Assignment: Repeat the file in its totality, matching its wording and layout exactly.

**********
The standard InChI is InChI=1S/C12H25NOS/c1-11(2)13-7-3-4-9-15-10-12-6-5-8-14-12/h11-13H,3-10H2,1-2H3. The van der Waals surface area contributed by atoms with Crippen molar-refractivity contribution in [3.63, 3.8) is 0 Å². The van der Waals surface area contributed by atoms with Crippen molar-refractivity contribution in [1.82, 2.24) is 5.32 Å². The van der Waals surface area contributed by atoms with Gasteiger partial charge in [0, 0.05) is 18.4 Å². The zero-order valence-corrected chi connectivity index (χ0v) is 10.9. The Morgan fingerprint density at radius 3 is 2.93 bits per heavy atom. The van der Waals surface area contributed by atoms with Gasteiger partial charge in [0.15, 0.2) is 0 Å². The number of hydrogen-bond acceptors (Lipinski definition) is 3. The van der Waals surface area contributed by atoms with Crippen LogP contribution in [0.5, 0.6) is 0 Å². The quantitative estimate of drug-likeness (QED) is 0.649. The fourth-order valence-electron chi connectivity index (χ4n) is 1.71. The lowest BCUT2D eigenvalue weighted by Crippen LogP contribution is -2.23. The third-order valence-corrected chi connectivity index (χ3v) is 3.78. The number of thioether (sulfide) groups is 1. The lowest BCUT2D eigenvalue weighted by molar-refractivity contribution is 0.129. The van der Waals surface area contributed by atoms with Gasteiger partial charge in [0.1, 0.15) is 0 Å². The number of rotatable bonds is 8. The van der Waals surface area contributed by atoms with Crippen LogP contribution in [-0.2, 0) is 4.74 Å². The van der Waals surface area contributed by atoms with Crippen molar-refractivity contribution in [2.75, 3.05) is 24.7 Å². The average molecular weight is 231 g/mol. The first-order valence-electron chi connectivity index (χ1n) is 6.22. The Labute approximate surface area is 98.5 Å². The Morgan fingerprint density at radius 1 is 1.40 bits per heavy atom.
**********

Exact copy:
The standard InChI is InChI=1S/C12H25NOS/c1-11(2)13-7-3-4-9-15-10-12-6-5-8-14-12/h11-13H,3-10H2,1-2H3. The van der Waals surface area contributed by atoms with Crippen molar-refractivity contribution in [3.63, 3.8) is 0 Å². The van der Waals surface area contributed by atoms with Crippen molar-refractivity contribution in [1.82, 2.24) is 5.32 Å². The van der Waals surface area contributed by atoms with Gasteiger partial charge in [0, 0.05) is 18.4 Å². The zero-order valence-corrected chi connectivity index (χ0v) is 10.9. The Morgan fingerprint density at radius 3 is 2.93 bits per heavy atom. The van der Waals surface area contributed by atoms with Gasteiger partial charge in [0.15, 0.2) is 0 Å². The number of hydrogen-bond acceptors (Lipinski definition) is 3. The van der Waals surface area contributed by atoms with Crippen LogP contribution in [0.5, 0.6) is 0 Å². The quantitative estimate of drug-likeness (QED) is 0.649. The fourth-order valence-electron chi connectivity index (χ4n) is 1.71. The lowest BCUT2D eigenvalue weighted by Crippen LogP contribution is -2.23. The third-order valence-corrected chi connectivity index (χ3v) is 3.78. The number of thioether (sulfide) groups is 1. The lowest BCUT2D eigenvalue weighted by molar-refractivity contribution is 0.129. The van der Waals surface area contributed by atoms with Gasteiger partial charge in [0.1, 0.15) is 0 Å². The number of rotatable bonds is 8. The van der Waals surface area contributed by atoms with Crippen LogP contribution in [-0.2, 0) is 4.74 Å². The van der Waals surface area contributed by atoms with Crippen molar-refractivity contribution in [2.75, 3.05) is 24.7 Å². The average molecular weight is 231 g/mol. The first-order valence-electron chi connectivity index (χ1n) is 6.22. The Labute approximate surface area is 98.5 Å². The Morgan fingerprint density at radius 1 is 1.40 bits per heavy atom.